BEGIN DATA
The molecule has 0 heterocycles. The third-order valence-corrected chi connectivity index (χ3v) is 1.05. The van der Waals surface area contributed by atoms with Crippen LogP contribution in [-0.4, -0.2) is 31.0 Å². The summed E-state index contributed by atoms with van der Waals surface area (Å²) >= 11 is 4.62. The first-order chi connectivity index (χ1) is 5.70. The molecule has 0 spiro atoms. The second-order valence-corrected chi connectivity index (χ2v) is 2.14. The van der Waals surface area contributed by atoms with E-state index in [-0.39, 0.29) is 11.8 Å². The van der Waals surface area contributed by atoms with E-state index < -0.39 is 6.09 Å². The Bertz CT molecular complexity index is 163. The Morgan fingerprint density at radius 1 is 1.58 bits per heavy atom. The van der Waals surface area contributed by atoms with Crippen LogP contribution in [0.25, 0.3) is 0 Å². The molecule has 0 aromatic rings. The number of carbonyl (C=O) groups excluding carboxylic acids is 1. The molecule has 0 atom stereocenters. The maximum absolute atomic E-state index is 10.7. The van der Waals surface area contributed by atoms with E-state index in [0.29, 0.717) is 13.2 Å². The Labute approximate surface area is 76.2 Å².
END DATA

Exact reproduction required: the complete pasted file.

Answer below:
The molecule has 0 heterocycles. The third-order valence-corrected chi connectivity index (χ3v) is 1.05. The van der Waals surface area contributed by atoms with Crippen LogP contribution in [-0.4, -0.2) is 31.0 Å². The summed E-state index contributed by atoms with van der Waals surface area (Å²) >= 11 is 4.62. The first-order chi connectivity index (χ1) is 5.70. The molecule has 0 spiro atoms. The second-order valence-corrected chi connectivity index (χ2v) is 2.14. The van der Waals surface area contributed by atoms with E-state index in [-0.39, 0.29) is 11.8 Å². The van der Waals surface area contributed by atoms with E-state index < -0.39 is 6.09 Å². The Bertz CT molecular complexity index is 163. The Morgan fingerprint density at radius 1 is 1.58 bits per heavy atom. The van der Waals surface area contributed by atoms with Crippen LogP contribution in [0.25, 0.3) is 0 Å². The molecule has 0 aromatic rings. The number of carbonyl (C=O) groups excluding carboxylic acids is 1. The molecule has 0 atom stereocenters. The maximum absolute atomic E-state index is 10.7. The van der Waals surface area contributed by atoms with E-state index in [0.29, 0.717) is 13.2 Å². The Labute approximate surface area is 76.2 Å².